I was born in a straggling east Lancashire cotton town in a steep-sided river valley
and spent my childhood in a small village scattered across the fringe of the West Pennine Moors.
These aren’t the high, bleak Pennines, as immortalised by Emily Brontë in her Wuthering Heights, but lower, rolling moors, bare of trees, but covered in tussocky heather and cotton-grass and peat-bog and almost always windswept.
Moving from this wide, austere landscape with its smoke-stained millstone grit buildings to the soft, gentle greenness of Oxfordshire and the honey-coloured stones of Oxford itself
was the first really big change in the physical and mental landscape of my life. It was the first time since I was six that I had lived for any time surrounded by buildings and I missed the moors. Occasionally, in open spaces, I caught sight of the low hills to the west of the city, but they are so small and tree-covered, that I hardly recognised them as such.
It was only when I returned to the area for the last three years of my working life that I really came to appreciate the understated charm of Oxfordshire’s hills.
After university I moved north with my brand-new husband to settle in Cumberland within sight of the westernmost Lakeland fells. Here we bought our first house, a neglected but typical Cumberland farmhouse, and it was here that DH got his first job and our two children were born. At weekends we would sometimes drive to Wastwater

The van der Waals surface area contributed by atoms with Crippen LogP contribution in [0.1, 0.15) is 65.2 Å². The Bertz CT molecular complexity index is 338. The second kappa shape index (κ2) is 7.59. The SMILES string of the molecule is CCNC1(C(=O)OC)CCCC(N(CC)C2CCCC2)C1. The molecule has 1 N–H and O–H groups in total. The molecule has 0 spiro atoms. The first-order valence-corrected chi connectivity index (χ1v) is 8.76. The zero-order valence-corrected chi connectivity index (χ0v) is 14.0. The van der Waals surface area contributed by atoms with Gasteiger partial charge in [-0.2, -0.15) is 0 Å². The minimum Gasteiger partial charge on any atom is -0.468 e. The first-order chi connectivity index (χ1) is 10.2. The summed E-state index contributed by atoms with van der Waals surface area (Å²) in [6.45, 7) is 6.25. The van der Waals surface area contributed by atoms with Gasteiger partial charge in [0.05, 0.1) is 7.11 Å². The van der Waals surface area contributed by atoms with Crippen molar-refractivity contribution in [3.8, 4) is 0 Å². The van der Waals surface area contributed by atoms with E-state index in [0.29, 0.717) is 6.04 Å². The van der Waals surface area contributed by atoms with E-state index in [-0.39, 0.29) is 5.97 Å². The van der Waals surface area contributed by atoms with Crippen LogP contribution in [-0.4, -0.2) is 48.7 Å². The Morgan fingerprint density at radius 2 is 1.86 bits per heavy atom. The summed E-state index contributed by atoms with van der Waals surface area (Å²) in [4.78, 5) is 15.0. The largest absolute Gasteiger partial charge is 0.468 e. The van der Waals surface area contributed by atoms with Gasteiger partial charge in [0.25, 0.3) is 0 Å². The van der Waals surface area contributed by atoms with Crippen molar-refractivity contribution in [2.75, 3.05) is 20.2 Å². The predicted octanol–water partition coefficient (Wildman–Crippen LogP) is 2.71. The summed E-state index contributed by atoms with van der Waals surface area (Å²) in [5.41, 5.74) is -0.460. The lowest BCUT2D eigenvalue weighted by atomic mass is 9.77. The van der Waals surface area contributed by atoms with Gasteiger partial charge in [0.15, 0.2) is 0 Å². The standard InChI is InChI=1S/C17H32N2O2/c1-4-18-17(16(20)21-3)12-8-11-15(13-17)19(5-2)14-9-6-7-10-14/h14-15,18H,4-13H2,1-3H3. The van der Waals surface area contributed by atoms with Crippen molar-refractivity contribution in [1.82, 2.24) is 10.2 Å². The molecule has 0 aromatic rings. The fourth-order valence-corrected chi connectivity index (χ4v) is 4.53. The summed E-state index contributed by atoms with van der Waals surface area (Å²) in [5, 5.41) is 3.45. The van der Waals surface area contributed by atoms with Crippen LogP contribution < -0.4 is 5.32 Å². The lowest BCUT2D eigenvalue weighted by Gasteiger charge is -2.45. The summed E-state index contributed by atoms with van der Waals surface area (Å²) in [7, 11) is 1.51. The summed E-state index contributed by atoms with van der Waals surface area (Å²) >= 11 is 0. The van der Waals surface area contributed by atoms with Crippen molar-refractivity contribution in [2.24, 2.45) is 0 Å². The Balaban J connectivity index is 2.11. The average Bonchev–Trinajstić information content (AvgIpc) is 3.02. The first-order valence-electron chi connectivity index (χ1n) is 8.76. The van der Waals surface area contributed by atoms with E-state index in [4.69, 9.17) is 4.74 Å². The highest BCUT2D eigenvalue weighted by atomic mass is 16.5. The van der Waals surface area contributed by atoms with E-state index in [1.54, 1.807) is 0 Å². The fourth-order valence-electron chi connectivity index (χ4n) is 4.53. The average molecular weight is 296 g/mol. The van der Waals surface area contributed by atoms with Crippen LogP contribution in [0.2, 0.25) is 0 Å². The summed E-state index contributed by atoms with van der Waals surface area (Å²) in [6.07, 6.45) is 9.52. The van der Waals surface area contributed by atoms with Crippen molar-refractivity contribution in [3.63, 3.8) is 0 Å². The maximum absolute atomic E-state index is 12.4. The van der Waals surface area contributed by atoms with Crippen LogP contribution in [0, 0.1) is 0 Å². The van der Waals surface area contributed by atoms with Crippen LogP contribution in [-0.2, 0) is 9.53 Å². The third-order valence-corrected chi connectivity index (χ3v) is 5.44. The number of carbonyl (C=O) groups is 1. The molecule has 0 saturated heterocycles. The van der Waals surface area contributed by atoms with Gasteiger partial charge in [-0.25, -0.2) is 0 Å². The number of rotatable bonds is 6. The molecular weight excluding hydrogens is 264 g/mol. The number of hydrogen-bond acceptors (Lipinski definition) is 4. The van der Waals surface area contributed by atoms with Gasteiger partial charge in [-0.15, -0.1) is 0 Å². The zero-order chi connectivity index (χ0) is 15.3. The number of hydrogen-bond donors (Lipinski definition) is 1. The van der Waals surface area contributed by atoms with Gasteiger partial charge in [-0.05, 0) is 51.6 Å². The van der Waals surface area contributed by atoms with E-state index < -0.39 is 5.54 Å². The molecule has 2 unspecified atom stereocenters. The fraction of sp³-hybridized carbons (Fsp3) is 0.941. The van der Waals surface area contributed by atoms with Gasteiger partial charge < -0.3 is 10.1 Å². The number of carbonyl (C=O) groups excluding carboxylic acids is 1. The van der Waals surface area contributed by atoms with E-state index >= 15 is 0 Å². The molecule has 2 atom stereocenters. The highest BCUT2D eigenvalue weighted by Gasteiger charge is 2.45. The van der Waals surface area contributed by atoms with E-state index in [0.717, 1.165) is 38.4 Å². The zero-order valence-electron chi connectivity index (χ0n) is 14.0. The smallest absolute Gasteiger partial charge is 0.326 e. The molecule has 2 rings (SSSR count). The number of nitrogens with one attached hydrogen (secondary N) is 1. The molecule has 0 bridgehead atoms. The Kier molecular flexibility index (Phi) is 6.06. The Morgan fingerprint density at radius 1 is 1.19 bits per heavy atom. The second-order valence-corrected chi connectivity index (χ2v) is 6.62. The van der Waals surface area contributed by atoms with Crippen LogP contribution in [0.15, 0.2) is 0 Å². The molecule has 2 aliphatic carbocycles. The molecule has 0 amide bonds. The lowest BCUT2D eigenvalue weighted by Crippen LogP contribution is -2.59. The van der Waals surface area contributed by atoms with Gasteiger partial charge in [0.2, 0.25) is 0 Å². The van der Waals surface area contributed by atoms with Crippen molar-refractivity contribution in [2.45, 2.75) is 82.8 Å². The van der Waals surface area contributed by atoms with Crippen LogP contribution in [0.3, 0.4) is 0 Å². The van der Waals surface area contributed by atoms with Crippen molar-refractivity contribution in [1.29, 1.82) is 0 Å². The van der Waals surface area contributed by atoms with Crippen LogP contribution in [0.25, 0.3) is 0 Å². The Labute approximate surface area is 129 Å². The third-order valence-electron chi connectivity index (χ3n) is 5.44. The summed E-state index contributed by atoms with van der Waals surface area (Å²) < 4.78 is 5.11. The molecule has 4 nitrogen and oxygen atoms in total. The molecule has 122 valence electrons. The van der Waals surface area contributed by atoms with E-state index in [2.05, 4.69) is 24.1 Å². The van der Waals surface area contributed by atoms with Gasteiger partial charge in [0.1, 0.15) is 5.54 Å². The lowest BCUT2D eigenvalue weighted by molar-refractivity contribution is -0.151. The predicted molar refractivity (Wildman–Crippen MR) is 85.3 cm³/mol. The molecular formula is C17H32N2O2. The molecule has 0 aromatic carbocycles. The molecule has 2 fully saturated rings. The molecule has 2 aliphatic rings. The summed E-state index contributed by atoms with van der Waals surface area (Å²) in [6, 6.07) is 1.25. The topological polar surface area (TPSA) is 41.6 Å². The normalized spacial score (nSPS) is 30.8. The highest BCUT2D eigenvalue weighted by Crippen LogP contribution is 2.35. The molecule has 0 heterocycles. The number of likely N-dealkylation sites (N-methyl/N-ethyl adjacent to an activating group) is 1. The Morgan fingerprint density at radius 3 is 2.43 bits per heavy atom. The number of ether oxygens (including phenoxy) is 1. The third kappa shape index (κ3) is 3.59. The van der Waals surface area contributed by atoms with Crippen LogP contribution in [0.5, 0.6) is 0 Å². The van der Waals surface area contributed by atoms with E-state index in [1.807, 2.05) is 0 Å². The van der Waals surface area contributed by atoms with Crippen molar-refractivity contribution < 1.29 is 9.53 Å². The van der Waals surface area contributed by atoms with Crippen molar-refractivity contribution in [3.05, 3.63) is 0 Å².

or Ennerdale Water
to walk or picnic alongside the lake and soak in the very different beauty of the towering and often precipitously steep slopes of the fells and the wide expanses of water. Being on the very edge of the Lake District, these less well-known lakes were off the beaten tourist tracks and we frequently had their splendours almost entirely to ourselves. Here my love of wide, empty spaces intensified and has probably coloured my life ever since.
Four years later we moved area for the last time as a family and came to Mid-Wales. After a year on the coast near Aberystwyth (but within sight of the Cambrian Mountains) while I was at library school,
we took a final hop over those same mountains and came to rest in the wonderfully varied hills among which we still live nearly forty years later.
We knew when we moved here that we wanted to live in the countryside, but we had a very tight budget, so our choice was limited to just two houses. The first was in the valley and had potential, but was uninhabitable without major work, and we had to move quickly, as I was about to start my first job. Following the agent’s directions we went to view the second and found ourselves climbing up and up a steep hill, between high banks and overgrown hedgerows, until we emerged at a cross-roads on the crest of the hill at about 1000’.
We turned left and then left again down a rutted track to a house which was invisible from the road. It was a decrepit old farmhouse (we seemed to go in for those) but it was inhabitable (just about) and the views from the upstairs windows were breath-taking.
We gulped, bought it and have been here ever since.